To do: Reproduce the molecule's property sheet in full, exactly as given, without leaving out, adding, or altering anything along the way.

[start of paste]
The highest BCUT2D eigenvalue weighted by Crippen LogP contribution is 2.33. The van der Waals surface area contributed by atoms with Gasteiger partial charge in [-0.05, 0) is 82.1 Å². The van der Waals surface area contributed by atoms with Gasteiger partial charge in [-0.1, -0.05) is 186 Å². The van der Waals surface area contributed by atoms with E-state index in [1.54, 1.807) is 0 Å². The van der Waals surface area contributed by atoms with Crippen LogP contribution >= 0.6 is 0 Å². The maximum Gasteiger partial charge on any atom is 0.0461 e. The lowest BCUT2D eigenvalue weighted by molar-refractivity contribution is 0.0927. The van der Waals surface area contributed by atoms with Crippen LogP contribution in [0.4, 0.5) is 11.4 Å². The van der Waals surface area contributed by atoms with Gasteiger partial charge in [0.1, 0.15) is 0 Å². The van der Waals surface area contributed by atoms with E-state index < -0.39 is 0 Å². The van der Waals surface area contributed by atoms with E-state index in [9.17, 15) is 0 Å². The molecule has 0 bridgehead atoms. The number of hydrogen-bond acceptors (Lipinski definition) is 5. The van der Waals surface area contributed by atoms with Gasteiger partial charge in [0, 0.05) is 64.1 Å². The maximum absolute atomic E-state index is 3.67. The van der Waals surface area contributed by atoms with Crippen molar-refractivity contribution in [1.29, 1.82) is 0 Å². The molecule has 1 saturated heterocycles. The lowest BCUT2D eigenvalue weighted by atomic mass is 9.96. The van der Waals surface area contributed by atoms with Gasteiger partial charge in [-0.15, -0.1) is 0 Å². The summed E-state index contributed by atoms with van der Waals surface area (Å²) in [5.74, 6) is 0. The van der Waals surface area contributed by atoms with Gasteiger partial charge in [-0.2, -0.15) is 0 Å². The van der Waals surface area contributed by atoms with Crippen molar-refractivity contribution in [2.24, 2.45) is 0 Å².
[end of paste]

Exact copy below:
The highest BCUT2D eigenvalue weighted by Crippen LogP contribution is 2.33. The van der Waals surface area contributed by atoms with Gasteiger partial charge in [-0.05, 0) is 82.1 Å². The van der Waals surface area contributed by atoms with Gasteiger partial charge in [-0.1, -0.05) is 186 Å². The van der Waals surface area contributed by atoms with E-state index in [1.54, 1.807) is 0 Å². The van der Waals surface area contributed by atoms with Crippen LogP contribution >= 0.6 is 0 Å². The maximum Gasteiger partial charge on any atom is 0.0461 e. The lowest BCUT2D eigenvalue weighted by molar-refractivity contribution is 0.0927. The van der Waals surface area contributed by atoms with Crippen LogP contribution in [0.4, 0.5) is 11.4 Å². The van der Waals surface area contributed by atoms with Gasteiger partial charge in [0.1, 0.15) is 0 Å². The van der Waals surface area contributed by atoms with E-state index < -0.39 is 0 Å². The van der Waals surface area contributed by atoms with E-state index in [9.17, 15) is 0 Å². The molecule has 0 bridgehead atoms. The number of hydrogen-bond acceptors (Lipinski definition) is 5. The van der Waals surface area contributed by atoms with Gasteiger partial charge in [0, 0.05) is 64.1 Å². The maximum absolute atomic E-state index is 3.67. The van der Waals surface area contributed by atoms with Crippen molar-refractivity contribution in [1.29, 1.82) is 0 Å². The molecule has 1 saturated heterocycles. The lowest BCUT2D eigenvalue weighted by atomic mass is 9.96. The van der Waals surface area contributed by atoms with Gasteiger partial charge in [-0.15, -0.1) is 0 Å². The summed E-state index contributed by atoms with van der Waals surface area (Å²) in [5.74, 6) is 0. The van der Waals surface area contributed by atoms with Gasteiger partial charge in [-0.2, -0.15) is 0 Å². The van der Waals surface area contributed by atoms with Crippen molar-refractivity contribution in [2.24, 2.45) is 0 Å².